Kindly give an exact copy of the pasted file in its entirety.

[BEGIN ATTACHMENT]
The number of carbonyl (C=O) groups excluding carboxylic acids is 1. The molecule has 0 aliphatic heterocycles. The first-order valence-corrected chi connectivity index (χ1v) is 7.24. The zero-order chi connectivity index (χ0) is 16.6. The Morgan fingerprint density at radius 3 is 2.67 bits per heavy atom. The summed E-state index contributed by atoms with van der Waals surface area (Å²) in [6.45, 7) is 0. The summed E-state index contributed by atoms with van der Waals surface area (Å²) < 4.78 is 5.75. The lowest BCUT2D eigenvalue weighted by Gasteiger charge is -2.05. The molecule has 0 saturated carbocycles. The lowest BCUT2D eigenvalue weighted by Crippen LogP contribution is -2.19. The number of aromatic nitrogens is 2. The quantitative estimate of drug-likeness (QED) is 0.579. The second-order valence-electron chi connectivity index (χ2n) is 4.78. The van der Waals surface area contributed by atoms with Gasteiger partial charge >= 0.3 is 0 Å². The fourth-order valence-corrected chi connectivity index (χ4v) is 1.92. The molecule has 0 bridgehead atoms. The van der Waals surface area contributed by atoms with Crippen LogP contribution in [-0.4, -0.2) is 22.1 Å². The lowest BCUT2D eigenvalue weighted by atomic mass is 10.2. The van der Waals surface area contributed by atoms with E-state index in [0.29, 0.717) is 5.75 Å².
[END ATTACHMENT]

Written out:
The number of carbonyl (C=O) groups excluding carboxylic acids is 1. The molecule has 0 aliphatic heterocycles. The first-order valence-corrected chi connectivity index (χ1v) is 7.24. The zero-order chi connectivity index (χ0) is 16.6. The Morgan fingerprint density at radius 3 is 2.67 bits per heavy atom. The summed E-state index contributed by atoms with van der Waals surface area (Å²) in [6.45, 7) is 0. The summed E-state index contributed by atoms with van der Waals surface area (Å²) < 4.78 is 5.75. The lowest BCUT2D eigenvalue weighted by Gasteiger charge is -2.05. The molecule has 0 saturated carbocycles. The lowest BCUT2D eigenvalue weighted by Crippen LogP contribution is -2.19. The number of aromatic nitrogens is 2. The quantitative estimate of drug-likeness (QED) is 0.579. The second-order valence-electron chi connectivity index (χ2n) is 4.78. The van der Waals surface area contributed by atoms with Gasteiger partial charge >= 0.3 is 0 Å². The fourth-order valence-corrected chi connectivity index (χ4v) is 1.92. The molecule has 0 bridgehead atoms. The van der Waals surface area contributed by atoms with Crippen LogP contribution in [-0.4, -0.2) is 22.1 Å². The lowest BCUT2D eigenvalue weighted by atomic mass is 10.2. The van der Waals surface area contributed by atoms with E-state index in [0.29, 0.717) is 5.75 Å².